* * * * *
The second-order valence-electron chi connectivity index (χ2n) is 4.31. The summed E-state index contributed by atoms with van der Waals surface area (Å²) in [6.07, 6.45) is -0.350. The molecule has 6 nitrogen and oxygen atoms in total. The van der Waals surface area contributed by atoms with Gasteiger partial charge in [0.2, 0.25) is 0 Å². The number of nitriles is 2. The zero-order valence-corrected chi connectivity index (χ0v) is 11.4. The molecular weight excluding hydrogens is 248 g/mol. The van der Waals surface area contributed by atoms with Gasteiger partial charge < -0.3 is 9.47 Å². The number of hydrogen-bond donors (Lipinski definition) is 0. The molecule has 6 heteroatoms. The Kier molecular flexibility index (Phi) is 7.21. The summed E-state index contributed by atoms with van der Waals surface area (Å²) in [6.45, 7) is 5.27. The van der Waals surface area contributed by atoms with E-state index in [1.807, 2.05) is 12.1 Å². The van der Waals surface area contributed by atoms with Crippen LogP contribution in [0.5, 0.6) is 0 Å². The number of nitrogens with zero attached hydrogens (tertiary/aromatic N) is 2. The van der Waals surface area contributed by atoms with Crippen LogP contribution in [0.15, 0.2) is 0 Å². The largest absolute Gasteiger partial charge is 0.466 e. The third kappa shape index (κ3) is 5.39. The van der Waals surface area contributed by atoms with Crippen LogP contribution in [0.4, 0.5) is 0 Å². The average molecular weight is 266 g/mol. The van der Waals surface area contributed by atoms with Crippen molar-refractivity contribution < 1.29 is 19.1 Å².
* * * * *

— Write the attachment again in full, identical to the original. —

The second-order valence-electron chi connectivity index (χ2n) is 4.31. The summed E-state index contributed by atoms with van der Waals surface area (Å²) in [6.07, 6.45) is -0.350. The molecule has 6 nitrogen and oxygen atoms in total. The van der Waals surface area contributed by atoms with Gasteiger partial charge in [0.2, 0.25) is 0 Å². The number of nitriles is 2. The zero-order valence-corrected chi connectivity index (χ0v) is 11.4. The molecular weight excluding hydrogens is 248 g/mol. The van der Waals surface area contributed by atoms with Gasteiger partial charge < -0.3 is 9.47 Å². The number of hydrogen-bond donors (Lipinski definition) is 0. The molecule has 6 heteroatoms. The Kier molecular flexibility index (Phi) is 7.21. The summed E-state index contributed by atoms with van der Waals surface area (Å²) in [6.45, 7) is 5.27. The van der Waals surface area contributed by atoms with E-state index in [1.807, 2.05) is 12.1 Å². The van der Waals surface area contributed by atoms with Crippen LogP contribution in [0.5, 0.6) is 0 Å². The number of nitrogens with zero attached hydrogens (tertiary/aromatic N) is 2. The van der Waals surface area contributed by atoms with Crippen LogP contribution in [0.15, 0.2) is 0 Å². The largest absolute Gasteiger partial charge is 0.466 e. The third kappa shape index (κ3) is 5.39. The van der Waals surface area contributed by atoms with Crippen LogP contribution in [0.4, 0.5) is 0 Å². The average molecular weight is 266 g/mol. The van der Waals surface area contributed by atoms with Crippen molar-refractivity contribution < 1.29 is 19.1 Å².